Your teen comes home from school one day, starry-eyed and completely distracted. Uh-oh. She’s in love. How you wish you could return to the time when boys and girls yelled “Cooties!” and ran away lickety-split. Your teen’s sigh brings you back to the present. You remember what it was like to be in her shoes, but how do you deal with it from the other side?
The Good and the Bad
Every LDS adolescent knows the "no dating before sixteen" rule, but they don't know many of the whys behind it. Many of them would be surprised to know that research has proved this rule would benefit teens everywhere, not just those of the LDS faith.
In an article entitled "Dating and Romantic Experiences in Adolescence," psychologists Heather A. Bouchey and Wyndal Furman concluded that "adolescents who are involved with a romantic partner at a young age have higher rates of alcohol and drug use, delinquency, and behavioral problems, as well as lower levels of academic achievement." In addition to these consequences, Sarah Coyne, a Brigham Young University professor who studies adolescents, says that teens who date before sixteen are generally less imaginative and more often become victims of relationship abuse.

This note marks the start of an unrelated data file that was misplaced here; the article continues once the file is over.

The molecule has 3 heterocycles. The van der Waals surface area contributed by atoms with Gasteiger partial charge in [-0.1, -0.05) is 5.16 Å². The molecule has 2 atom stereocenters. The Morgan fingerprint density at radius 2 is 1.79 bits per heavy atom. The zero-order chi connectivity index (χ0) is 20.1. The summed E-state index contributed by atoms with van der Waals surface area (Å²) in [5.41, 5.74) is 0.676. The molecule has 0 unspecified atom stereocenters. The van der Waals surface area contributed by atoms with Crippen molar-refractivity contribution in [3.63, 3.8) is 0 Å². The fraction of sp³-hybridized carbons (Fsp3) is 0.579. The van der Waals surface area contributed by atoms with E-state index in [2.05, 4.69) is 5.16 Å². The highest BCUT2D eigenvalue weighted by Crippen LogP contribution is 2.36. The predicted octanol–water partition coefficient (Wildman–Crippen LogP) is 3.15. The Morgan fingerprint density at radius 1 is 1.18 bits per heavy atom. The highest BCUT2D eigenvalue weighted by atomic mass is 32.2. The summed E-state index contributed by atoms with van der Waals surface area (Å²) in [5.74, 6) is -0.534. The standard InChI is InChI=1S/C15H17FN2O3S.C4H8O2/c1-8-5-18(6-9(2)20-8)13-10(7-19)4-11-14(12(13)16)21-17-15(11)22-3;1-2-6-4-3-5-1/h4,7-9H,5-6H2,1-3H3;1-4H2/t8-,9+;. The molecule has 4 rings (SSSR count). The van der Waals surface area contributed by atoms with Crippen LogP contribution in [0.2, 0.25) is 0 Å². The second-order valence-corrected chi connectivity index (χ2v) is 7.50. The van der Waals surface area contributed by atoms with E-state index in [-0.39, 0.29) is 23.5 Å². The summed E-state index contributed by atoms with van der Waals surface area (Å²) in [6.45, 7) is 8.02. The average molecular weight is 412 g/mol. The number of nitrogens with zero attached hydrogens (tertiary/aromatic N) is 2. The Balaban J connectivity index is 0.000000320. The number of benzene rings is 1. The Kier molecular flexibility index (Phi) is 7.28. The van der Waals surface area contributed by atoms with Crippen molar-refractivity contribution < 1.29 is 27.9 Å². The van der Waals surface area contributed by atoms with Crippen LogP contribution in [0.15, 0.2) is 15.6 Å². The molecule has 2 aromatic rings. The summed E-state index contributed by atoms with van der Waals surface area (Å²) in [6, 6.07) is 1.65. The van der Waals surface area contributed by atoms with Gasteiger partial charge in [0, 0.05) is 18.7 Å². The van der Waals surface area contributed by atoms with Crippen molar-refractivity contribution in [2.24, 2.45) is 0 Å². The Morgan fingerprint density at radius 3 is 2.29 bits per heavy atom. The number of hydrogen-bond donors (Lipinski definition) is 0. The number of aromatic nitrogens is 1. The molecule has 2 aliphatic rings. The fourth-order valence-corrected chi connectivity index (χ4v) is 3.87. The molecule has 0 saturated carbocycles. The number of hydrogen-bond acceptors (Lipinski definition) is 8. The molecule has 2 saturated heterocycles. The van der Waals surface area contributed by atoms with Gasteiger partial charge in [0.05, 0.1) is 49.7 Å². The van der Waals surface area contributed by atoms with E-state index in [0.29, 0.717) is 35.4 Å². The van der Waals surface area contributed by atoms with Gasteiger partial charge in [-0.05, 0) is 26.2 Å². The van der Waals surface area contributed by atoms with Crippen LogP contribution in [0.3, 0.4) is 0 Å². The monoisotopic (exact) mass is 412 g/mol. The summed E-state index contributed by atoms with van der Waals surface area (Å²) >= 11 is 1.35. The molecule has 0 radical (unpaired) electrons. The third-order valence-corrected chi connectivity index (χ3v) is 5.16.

However, once teens reach "dating age," parents should encourage them to date often, since our expert says adolescents who date typically have a stronger self-image and tend to be more popular and more accepted.
Parents who struggle when a child suddenly abandons them for a new-found love will benefit from understanding the psychological aspects of dating. A 1999 study by Bonnie B. Dowdy and Wendy Kliewer found that teens who start dating find themselves in a completely new role, different from those of student, child, or friend. This isn't necessarily bad, but it is difficult for parents to accept because they still see the adolescent as a child. This same study revealed that conflict between parents and adolescents greatly increases when teens start dating--simply because parents have a difficult time adjusting to the teen's new role and priorities outside the family boundaries. If parents accept that their child is progressing and developing a different role in life, they can avoid some of these conflicts. How should parents react to this newfound independence? "It depends on the age of the child," Coyne says. "In general, you want to be supportive of your child and respectful of their wishes." One of the best things that parents can do to support their child is to make a sincere attempt to meet and form a relationship with their teen's boyfriend or girlfriend. If you invite them to family functions, you will be able to see how they interact and keep an eye on the relationship to make sure it's a healthy one.
The Big Talk
Even if you want to be supportive of your child's feelings, remember that you are still the parent. During this turbulent time, Coyne says, "Teens . . . need guidelines and boundaries. [Parents] shouldn't be afraid to make rules and discuss them with their teen."